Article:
Mobile phones are the most searched for consumer electronics product; Apple the top brand

Below is a guest posting on the Hitwise blog by Richard Seymour, their UK intelligence analyst and resident gadget expert.

I found the below a pretty interesting read so hope Hitwise don’t mind me reposting. The hot consumer electronics list is full of insights so the webinar linked to below is a recommended click.

We have developed a tool to analyse the consumer electronics search data – The Hitwise Hot Consumer Electronics List. For the most recent week’s data (week ending 14/03/09), we can see that mobile phones are the most searched for products online, accounting for almost 30% of all consumer electronics searches. The top phone is consistently the Apple iPhone, with approximately 1 in 12 mobile phone searchers currently searching for all variations of the iPhone. The iPhone has so far only been surpassed on the odd week or two during the launches of new phones. For example, the Nokia 5800 XpressMusic which launched on 23rd January 2009, took top spot during w\e 14th Feb, picking up 6.6% of all mobile phone searches. However it fell back to second spot the following week, where it remains with 4.7% of all mobile searches.


1 in 10 searches are for video games – over twice as many as for games consoles in seventh place – with Resident Evil 5 the most searched for video game last week. Computers and software sit in third and fourth places, and televisions are the fifth most searched for gadget with 4.5% of all searches last week. Cameras, Mp3 players, Satellite Navigation systems, -dominated by TomTom – and Toys complete the top 10 most searched for consumer electronics product types.

Lego is the top Toys and Hobbies brand, accounting for almost 1 in 8 Toys and Hobbies searches. However, the Danish company doesn’t make it into our list of the overall top 20 most searched for consumer electronics brands. These are highlighted in the treemap below, which shows the most popular brands in the Hitwise Consumer Electronics List. The size of the box represents its relative size to the top 20, with the top 10 represented by their logos.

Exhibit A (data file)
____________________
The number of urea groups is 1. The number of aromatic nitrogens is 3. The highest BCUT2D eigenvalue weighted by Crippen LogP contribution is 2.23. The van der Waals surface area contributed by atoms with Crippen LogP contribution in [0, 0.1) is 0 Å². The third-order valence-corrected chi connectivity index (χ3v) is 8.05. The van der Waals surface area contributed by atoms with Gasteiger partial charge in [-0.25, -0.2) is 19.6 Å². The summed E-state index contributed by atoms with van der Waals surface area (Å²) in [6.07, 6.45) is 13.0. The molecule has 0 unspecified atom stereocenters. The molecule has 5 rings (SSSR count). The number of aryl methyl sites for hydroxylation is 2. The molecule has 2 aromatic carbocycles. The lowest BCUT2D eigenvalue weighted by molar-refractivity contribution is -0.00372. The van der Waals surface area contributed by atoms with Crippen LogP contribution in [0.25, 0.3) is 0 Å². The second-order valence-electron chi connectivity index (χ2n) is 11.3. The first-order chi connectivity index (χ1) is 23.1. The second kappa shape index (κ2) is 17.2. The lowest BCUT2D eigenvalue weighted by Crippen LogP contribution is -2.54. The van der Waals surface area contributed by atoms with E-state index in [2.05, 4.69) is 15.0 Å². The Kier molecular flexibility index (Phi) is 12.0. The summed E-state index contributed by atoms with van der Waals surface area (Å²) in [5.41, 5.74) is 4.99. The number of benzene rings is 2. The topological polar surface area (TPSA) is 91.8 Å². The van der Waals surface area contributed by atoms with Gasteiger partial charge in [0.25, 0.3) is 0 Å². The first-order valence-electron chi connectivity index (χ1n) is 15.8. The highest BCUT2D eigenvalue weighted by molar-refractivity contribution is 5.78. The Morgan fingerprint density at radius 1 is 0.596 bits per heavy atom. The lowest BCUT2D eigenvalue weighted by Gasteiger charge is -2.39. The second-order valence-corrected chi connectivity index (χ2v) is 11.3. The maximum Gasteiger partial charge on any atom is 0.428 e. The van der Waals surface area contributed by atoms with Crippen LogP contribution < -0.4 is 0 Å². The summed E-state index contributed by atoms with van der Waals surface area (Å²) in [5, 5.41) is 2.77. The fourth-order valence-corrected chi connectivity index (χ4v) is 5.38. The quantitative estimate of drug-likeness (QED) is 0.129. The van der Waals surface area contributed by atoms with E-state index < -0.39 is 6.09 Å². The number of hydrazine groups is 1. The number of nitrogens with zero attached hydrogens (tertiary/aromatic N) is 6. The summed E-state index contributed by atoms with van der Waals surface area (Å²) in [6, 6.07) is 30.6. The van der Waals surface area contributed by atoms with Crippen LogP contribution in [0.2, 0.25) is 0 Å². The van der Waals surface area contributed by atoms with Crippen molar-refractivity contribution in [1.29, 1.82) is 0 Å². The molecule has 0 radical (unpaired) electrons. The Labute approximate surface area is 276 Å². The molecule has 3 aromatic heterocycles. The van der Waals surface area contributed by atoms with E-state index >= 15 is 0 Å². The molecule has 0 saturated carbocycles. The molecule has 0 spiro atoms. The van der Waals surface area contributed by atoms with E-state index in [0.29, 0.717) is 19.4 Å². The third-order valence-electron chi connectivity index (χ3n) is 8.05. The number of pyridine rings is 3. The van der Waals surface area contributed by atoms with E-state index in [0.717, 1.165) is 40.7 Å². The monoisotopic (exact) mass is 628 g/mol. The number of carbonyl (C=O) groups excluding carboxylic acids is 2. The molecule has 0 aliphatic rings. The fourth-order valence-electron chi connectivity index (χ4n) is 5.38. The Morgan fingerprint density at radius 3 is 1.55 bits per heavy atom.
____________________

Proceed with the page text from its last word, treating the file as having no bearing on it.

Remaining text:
We can see that Apple leads the pack, with 12% of all branded searches – almost twice as many as Nokia. As we saw above, Apple’s iPhone sits ahead of Nokia’s phones in the mobile phone market, but it is iTunes and their iPods that really sets the company apart from the rest of market in terms of searches. In the top 10, Samsung, Sony, LG and Panasonic all compete amongst multiple product ranges (most notably televisions), whereas Dell and HP share their involvement in the computers and printers categories. As we can see, the Hot Consumer Electronics List allows us to compare brand share amongst brands that would never normally be compared based on their niche product ranges, such as Blackberry, Dyson, TomTom and Nikon.

Another great use of the tool is to identify and gauge interest in new products, brands and fast-moving product areas. For example, we were able to track the increase in searches for netbooks in the weeks leading up to Christmas, and the continued interest in them as more models enter the market. The chart below, made up of portfolios of search terms for netbooks extracted from this consumer electronics search tool, allows us to see that not only is the Samsung NC10 clearly the most searched for netbook, but also that the new Archos 10 has shot from nowhere to be one of the most searched for netbooks, and the 6th most searched for computer overall.


We have also been able to identify seasonal consumer behaviour. For example, there was a 31% increase in searches for garden products last week, with lawn mowers and especially the Bosch Rotak 34 the products of choice. There was also a 10% increase in searches for vacuum cleaners, lead by the Dyson DC25 as the Spring cleaning bug starts to hit.